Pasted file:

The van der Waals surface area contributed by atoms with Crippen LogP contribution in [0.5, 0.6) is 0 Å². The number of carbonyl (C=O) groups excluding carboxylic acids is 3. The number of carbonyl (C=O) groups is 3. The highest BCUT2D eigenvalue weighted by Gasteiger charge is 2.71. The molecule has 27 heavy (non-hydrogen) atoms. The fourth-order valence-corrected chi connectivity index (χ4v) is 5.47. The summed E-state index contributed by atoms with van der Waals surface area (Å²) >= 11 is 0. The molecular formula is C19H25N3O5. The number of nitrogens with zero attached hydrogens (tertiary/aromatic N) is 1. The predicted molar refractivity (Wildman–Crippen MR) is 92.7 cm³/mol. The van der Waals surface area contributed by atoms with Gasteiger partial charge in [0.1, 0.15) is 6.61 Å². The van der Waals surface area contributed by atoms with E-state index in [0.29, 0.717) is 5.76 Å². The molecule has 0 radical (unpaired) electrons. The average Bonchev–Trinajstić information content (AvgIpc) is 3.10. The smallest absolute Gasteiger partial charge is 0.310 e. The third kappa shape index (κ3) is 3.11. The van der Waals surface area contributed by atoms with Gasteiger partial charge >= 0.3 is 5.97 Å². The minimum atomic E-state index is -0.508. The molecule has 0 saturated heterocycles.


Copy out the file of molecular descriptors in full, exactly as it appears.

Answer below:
The van der Waals surface area contributed by atoms with Crippen LogP contribution in [0.5, 0.6) is 0 Å². The number of carbonyl (C=O) groups excluding carboxylic acids is 3. The number of carbonyl (C=O) groups is 3. The highest BCUT2D eigenvalue weighted by Gasteiger charge is 2.71. The molecule has 27 heavy (non-hydrogen) atoms. The fourth-order valence-corrected chi connectivity index (χ4v) is 5.47. The summed E-state index contributed by atoms with van der Waals surface area (Å²) >= 11 is 0. The molecular formula is C19H25N3O5. The number of nitrogens with zero attached hydrogens (tertiary/aromatic N) is 1. The predicted molar refractivity (Wildman–Crippen MR) is 92.7 cm³/mol. The van der Waals surface area contributed by atoms with Gasteiger partial charge in [0.1, 0.15) is 6.61 Å². The van der Waals surface area contributed by atoms with E-state index in [0.29, 0.717) is 5.76 Å². The molecule has 0 radical (unpaired) electrons. The average Bonchev–Trinajstić information content (AvgIpc) is 3.10. The smallest absolute Gasteiger partial charge is 0.310 e. The third kappa shape index (κ3) is 3.11. The van der Waals surface area contributed by atoms with Gasteiger partial charge >= 0.3 is 5.97 Å². The minimum atomic E-state index is -0.508. The molecule has 0 saturated heterocycles.